Microsoft's hopes of Office 2010 breaking adoption records may have been a little overambitious, with NPD reporting that sales are "a bit disappointing" thus far. The updated productivity suite hit stores two weeks ago, and both units sold and dollars earned are lower than Office 2007's debut performance. That said, shipments are "in line, and in fact slightly ahead of" sales trends for Office 2007 this year.

The research group cites various reasons why Office 2010 hasn't stormed out of the gates, but the largest is simply that users don't have as much of a reason to upgrade as they did with previous iterations. By comparison, Office 2007 offered "a radical new design" that enticed curious buyers, and it launched alongside Vista, adding a "good deal of promotional activity in the software aisle." Office 2007 also arrived around the holidays instead of the summer, which is traditionally slower for PC purchases.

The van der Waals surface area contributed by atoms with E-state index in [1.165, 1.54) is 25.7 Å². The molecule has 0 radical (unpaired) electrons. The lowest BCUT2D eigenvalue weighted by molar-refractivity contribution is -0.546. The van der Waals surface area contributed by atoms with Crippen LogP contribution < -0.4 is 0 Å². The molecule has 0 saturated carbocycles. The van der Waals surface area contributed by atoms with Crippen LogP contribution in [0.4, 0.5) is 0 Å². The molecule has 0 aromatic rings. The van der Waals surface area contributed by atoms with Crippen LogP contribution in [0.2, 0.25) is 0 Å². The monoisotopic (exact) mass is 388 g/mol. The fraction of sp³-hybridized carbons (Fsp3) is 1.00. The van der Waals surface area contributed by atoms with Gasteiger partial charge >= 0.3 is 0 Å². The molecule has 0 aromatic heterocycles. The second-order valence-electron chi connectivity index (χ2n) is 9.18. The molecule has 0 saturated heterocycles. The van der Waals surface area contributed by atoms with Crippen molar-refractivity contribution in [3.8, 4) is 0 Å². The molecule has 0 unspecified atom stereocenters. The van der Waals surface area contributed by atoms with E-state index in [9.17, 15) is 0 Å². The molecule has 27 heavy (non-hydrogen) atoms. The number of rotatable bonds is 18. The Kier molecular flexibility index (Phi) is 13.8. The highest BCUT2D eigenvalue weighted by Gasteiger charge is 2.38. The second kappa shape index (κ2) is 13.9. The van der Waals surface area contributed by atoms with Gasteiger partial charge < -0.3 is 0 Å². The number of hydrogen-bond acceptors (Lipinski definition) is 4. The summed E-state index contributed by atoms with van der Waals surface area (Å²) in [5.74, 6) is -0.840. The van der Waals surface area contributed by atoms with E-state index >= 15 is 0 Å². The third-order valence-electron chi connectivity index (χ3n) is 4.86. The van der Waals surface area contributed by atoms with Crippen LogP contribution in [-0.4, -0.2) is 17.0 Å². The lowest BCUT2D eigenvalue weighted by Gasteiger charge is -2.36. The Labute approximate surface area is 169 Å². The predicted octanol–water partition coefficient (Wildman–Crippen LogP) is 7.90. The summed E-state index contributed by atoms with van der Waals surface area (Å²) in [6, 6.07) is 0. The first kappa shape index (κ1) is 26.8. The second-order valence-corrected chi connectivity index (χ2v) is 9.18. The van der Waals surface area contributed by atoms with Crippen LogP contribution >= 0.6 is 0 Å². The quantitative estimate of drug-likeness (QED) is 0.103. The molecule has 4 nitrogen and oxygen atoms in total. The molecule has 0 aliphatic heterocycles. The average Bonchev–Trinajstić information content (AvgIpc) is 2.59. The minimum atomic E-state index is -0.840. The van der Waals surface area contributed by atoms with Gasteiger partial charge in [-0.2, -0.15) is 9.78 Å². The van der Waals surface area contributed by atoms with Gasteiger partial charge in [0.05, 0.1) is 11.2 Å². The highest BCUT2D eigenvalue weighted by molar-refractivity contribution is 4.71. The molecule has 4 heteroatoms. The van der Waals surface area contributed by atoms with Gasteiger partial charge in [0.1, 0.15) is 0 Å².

Before you say it, NPD dismissed the impact of free productivity products, saying that enough consumers don't currently know about options like Google Docs, Zoho and OpenOffice. Despite the slow start, Microsoft may have secured an additional revenue stream from its key card program, which makes it easier for new PC owners with pre-installed copies of Office 2010 Starter to obtain a full edition. So far, a third of Office 2010's sales have come from the new licensing system, and that number could increase.